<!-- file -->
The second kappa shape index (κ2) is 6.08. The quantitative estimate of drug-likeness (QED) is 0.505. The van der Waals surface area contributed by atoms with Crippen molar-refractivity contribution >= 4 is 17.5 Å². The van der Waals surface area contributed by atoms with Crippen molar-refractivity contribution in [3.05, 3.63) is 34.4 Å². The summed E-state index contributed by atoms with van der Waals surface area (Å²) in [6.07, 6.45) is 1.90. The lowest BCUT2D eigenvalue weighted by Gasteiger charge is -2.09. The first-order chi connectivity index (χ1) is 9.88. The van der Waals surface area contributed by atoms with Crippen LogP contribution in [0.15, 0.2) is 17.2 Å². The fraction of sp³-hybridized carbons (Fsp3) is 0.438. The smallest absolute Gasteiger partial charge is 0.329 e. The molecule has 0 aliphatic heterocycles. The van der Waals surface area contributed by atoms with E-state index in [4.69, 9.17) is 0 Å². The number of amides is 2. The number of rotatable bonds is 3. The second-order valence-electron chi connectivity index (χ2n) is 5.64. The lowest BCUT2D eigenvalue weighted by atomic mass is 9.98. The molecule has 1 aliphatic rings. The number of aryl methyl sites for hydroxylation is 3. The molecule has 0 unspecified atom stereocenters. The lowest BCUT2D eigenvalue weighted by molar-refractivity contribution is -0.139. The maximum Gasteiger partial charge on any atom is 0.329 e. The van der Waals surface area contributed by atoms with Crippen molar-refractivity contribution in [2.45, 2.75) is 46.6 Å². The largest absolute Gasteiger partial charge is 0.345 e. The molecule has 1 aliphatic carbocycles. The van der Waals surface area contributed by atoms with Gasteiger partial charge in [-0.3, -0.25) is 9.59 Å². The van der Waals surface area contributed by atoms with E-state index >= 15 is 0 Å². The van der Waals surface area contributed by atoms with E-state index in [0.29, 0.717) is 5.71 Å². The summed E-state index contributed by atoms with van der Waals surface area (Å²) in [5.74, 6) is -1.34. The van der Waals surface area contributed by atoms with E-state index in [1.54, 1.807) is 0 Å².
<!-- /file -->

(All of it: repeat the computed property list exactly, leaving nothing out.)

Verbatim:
The second kappa shape index (κ2) is 6.08. The quantitative estimate of drug-likeness (QED) is 0.505. The van der Waals surface area contributed by atoms with Crippen molar-refractivity contribution >= 4 is 17.5 Å². The van der Waals surface area contributed by atoms with Crippen molar-refractivity contribution in [3.05, 3.63) is 34.4 Å². The summed E-state index contributed by atoms with van der Waals surface area (Å²) in [6.07, 6.45) is 1.90. The lowest BCUT2D eigenvalue weighted by Gasteiger charge is -2.09. The first-order chi connectivity index (χ1) is 9.88. The van der Waals surface area contributed by atoms with Crippen LogP contribution in [0.15, 0.2) is 17.2 Å². The fraction of sp³-hybridized carbons (Fsp3) is 0.438. The smallest absolute Gasteiger partial charge is 0.329 e. The molecule has 0 aliphatic heterocycles. The van der Waals surface area contributed by atoms with E-state index in [4.69, 9.17) is 0 Å². The number of amides is 2. The number of rotatable bonds is 3. The second-order valence-electron chi connectivity index (χ2n) is 5.64. The lowest BCUT2D eigenvalue weighted by atomic mass is 9.98. The molecule has 1 aliphatic rings. The number of aryl methyl sites for hydroxylation is 3. The molecule has 0 unspecified atom stereocenters. The lowest BCUT2D eigenvalue weighted by molar-refractivity contribution is -0.139. The maximum Gasteiger partial charge on any atom is 0.329 e. The van der Waals surface area contributed by atoms with Crippen molar-refractivity contribution in [2.45, 2.75) is 46.6 Å². The largest absolute Gasteiger partial charge is 0.345 e. The molecule has 1 aliphatic carbocycles. The van der Waals surface area contributed by atoms with Gasteiger partial charge in [-0.3, -0.25) is 9.59 Å². The van der Waals surface area contributed by atoms with E-state index >= 15 is 0 Å². The van der Waals surface area contributed by atoms with E-state index in [0.29, 0.717) is 5.71 Å². The summed E-state index contributed by atoms with van der Waals surface area (Å²) in [5.74, 6) is -1.34. The van der Waals surface area contributed by atoms with E-state index in [1.54, 1.807) is 0 Å².